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  Mobile version   RSS   Subscribe   Unsubscribe   Archive   Media Kit Dec. 29, 2012
Volume: III
Number: 45

National Society of Black Physicists    African Physical Society   South African Institute of Physics   African Astronomical Society  

As 2012 comes to a close, AfAS, AfPS, NSBP and SAIP would like to wish our members, partners and friends a safe and happy holiday season. As we reflect on the past year in physics and astronomy, we would like to provide the readers of Waves and Packets a look at the most accessed articles from the year. Our regular publication will resume Jan. 5.

Discovery of Higgs-like particle opens new questions
Waves and Packets    Share    Share on FacebookTwitterShare on LinkedinE-mail article
From July 7, 2012: In July, the ATLAS and CMS teams reported the discovery of what very well may be the long sought-after Higgs boson. But like all great discoveries there are many profound questions remaining that can actually be simply stated. Rolf Heuer, CERN's director-general, laid it out simply by saying, "Which Higgs?" Both Joe Incandela and Fabiola Gianotti talked about the need for more data. Yale University's Keith Baker points out that there is not yet enough data to determine the intrinsic spin and parity of whatever particle may be attributed to this excess. Also the gamma-gamma Higgs decay channel can have heavy states contributing to the process that signals new physics beyond even the Higgs itself.

But the "which Higgs" question raises the possibility of multiple Higgs, and that would be an extremely interesting result for theorists like Maryland's Jim Gates. Supersymmetry, which Gates first discussed in his 1977 Ph.D. thesis, demands multiple Higgs particles and their superpartners. On the NSBP blog Vector, several physicists discuss this new discovery, implications for SUSY and what comes next.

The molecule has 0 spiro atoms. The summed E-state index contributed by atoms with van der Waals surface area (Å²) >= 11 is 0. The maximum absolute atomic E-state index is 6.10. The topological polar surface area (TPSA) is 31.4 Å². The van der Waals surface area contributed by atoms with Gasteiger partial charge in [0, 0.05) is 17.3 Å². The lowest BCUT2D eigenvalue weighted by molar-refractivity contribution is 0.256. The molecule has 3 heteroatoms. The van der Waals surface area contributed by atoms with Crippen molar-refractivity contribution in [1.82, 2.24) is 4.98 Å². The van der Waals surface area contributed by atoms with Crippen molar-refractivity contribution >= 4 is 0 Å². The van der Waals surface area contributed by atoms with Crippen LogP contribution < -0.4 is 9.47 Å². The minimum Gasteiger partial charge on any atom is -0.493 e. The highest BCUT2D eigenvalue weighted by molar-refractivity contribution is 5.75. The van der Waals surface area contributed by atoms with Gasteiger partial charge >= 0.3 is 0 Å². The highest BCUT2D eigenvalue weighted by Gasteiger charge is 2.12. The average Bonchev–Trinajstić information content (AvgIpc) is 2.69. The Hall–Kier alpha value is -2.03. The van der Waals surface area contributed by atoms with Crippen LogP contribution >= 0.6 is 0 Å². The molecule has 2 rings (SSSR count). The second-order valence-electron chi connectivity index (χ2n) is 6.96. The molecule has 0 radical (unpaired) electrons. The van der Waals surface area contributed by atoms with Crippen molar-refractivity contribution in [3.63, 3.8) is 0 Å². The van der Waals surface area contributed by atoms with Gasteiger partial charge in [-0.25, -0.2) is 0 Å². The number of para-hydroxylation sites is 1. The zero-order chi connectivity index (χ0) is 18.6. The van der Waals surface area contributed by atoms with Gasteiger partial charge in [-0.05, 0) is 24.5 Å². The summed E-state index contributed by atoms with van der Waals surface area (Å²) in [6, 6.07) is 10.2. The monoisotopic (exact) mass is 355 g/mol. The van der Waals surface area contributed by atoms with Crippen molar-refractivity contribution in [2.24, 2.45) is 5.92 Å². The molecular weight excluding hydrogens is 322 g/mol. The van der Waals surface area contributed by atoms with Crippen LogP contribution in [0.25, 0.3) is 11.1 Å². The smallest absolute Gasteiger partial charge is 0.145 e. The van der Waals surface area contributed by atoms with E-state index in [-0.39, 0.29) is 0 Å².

South African biophysicists make important advance in fight against tuberculosis
NSBP via South African Institute of Physics and University of Cape Town    Share    Share on FacebookTwitterShare on LinkedinE-mail article
From Oct. 27, 2012: The World Health Organization has declared tuberculosis infection to be a global health emergency. It is a major complication in HIV pathology, urban poverty as well as in rural settings. A specific anti-TB drug would be an important new clinical modality to treating TB infections . And rational drug design informed by protein biophysics research would be very useful in continuing the decline of TB deaths; just as it has been in development of anti-HIV drugs. In a paper in the biological crystallography section of Acta Crystallographica, a team of biophysicists in South Africa report a significant advance towards rational anti-TB drug design. The zinc-dependent enzyme, N-acetyl-1-d-myo-inosityl-2-amino-2-deoxy-d-glucopyranoside deacetylase (MshB) is important in the survival of the tuberculosis bacteria. Inhibit this enzyme and the infection could effectively be stopped. The South African team was able to grow protein crystals that diffract to 1.95 angstroms. Their images present a compelling view of the enzyme's active site, and the researchers were able to determine the stereoelectronic and dynamic roles of specific amino acids in the active site. Importantly, in this work they found that glycerol could be competitive inhibitor of this enzyme. More

At DOE, body blows to fusion, nuclear physics and particle physics
Science Insider    Share    Share on FacebookTwitterShare on LinkedinE-mail article
From Feb. 18, 2012: Overall, the budget numbers for the Department of Energy's Office of Science, the largest funder of physical sciences research in the United States, look reasonably good. The office would see its budget climb by 2.4 percent to $4.992 billion. Programs thought to be supporting "clean energy" are administration priorities. The U.S. contribution to ITER would increase at the expense of other projects in DOE's fusion program. RHIC would only run for 10 weeks, half the time it did in 2011. The Facility for Rare Isotope Beams would see its 2012 budget cut by more than half. More

Sun's twin discovered — The perfect SETI target?
Discovery News    Share    Share on FacebookTwitterShare on LinkedinE-mail article